Drugmakers have tried again and again to treat Alzheimer's disease by targeting a compound in the brain known as beta amyloid.
Again and again, they've failed.
Last week, Biogen Inc. and Eisai Co. joined the ranks of frustrated companies that spent years nurturing expensive, experimental therapies that ultimately fell short. Many scientists and drug developers are now asking whether it could be time to find another approach to treat the pernicious memory-wasting disease.
The brain has been a black box for drug developers, but focusing on beta amyloid has long been viewed as the best hope for treating the mysterious ailment that affects millions of Americans and their families. For many, the hypothesis became an article of faith, motivating billions of dollars in research spending and putting thousands of patients through clinical trials.
"It's not science anymore," said George Perry, a biology professor at the University of Texas at San Antonio and a long-time critic of the amyloid theory. "It has turned into a religion."
Biogen and Eisai will discontinue two late-stage trials designed to evaluate the efficacy and safety of the drug, aducanumab, which has cost the partners more than $830 million over the past three years. The results showed that the drug was unlikely to help patients, the companies said in a statement, and the discontinuation wasn't related to safety concerns.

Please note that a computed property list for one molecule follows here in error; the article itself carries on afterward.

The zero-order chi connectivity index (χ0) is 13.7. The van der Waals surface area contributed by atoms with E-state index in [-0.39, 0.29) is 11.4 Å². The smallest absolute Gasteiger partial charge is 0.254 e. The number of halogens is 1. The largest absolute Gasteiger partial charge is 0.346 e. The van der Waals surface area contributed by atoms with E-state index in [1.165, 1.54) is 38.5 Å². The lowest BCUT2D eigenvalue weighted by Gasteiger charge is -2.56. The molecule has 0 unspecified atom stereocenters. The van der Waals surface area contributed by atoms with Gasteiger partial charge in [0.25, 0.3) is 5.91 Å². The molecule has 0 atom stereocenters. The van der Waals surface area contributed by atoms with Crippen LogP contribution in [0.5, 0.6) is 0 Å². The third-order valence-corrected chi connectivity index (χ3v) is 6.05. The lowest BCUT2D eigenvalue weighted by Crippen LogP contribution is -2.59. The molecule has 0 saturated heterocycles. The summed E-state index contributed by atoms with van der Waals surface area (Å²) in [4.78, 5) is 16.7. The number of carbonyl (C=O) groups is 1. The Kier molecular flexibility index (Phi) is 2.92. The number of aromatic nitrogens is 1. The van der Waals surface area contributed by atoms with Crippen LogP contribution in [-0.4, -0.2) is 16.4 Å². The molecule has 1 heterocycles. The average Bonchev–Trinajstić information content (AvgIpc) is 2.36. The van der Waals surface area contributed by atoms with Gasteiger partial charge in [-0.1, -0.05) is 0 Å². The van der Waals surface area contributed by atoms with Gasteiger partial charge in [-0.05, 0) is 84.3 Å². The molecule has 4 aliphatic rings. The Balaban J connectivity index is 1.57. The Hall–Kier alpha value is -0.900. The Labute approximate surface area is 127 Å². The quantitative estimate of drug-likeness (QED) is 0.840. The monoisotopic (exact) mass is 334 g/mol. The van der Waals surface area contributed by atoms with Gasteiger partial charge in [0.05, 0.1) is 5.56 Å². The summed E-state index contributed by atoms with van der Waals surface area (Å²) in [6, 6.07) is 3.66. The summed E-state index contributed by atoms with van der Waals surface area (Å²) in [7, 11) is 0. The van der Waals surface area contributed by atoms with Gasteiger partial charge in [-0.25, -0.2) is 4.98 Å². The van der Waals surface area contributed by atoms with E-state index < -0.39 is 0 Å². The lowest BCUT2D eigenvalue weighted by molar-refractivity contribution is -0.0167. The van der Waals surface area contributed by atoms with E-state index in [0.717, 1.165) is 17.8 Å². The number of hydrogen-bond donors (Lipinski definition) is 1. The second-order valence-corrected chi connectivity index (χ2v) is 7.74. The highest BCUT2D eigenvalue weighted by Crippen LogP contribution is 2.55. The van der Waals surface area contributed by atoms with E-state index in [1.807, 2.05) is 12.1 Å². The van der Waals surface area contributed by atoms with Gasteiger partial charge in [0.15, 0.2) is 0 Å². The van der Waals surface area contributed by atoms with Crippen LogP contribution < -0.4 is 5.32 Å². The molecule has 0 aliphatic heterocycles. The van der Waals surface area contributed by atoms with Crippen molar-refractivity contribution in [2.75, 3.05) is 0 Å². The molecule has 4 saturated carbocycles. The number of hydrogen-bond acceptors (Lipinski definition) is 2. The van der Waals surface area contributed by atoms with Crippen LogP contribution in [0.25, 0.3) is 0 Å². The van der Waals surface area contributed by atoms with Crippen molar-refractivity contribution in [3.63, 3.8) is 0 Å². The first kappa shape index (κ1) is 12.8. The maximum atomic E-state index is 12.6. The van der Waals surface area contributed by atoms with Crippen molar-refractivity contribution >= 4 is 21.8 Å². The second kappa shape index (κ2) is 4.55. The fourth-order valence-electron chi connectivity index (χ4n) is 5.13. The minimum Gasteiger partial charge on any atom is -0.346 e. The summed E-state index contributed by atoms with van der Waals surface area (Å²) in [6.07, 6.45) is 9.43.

The companies said they would continue to work together on other Alzheimer's therapies.
Beta amyloid is a protein that collects in the brain and, in people with Alzheimer's, clumps into plaques. Drugmakers have pursued the idea that by clearing beta amyloid with drugs, they might stop the disease. But it's still not known if the protein is the cause of Alzheimer's, or merely a neurological memorial to damage already done.
The latest failure, following the unraveling of similar experimental beta amyloid drugs from Merck & Co., Eli Lilly and Pfizer in large-scale trials, has scientists questioning whether the persistent focus on targeting the compound has prevented investment in testing drugs against other possible Alzheimer's targets. Even so, researchers had thought that perhaps the Biogen compound might be different from previous failures.
"The hope was that maybe they have the secret sauce. Maybe they have the form of antibody that's the most potent," said Samuel Gandy, associate director of the Mount Sinai Alzheimer's Disease Research Center in New York. "I admit to you, we are getting pretty desperate."
Each time an anti-amyloid medication fails, the theory shifts, said Perry. Its proponents argue that a flawed drug didn't hit the right form of amyloid, or didn't target patients at early-enough stages of the disease.
The fizzling of Biogen's therapy in two large studies is the second such failure this year. In January, Roche Holding mostly abandoned another beta-amyloid compound, stopping two large studies after concluding that they would fail.
"We are running out of excuses" for why beta-amyloid treatments aren't working, said Zaven Khachaturian, editor-in-chief of the medical journal Alzheimer's & Dementia. The field has become so focused on amyloid it has a difficult time shifting gears, he said, but drugmakers "keep trying, hoping that the path they are on is going to give blockbuster drugs."
Part of the science supporting the theory goes back to genetics. Some patients have been found with mutations in genes involved in beta-amyloid production, and are predisposed to get Alzheimer's. But that doesn't prove that amyloid is behind more common cases of the disease.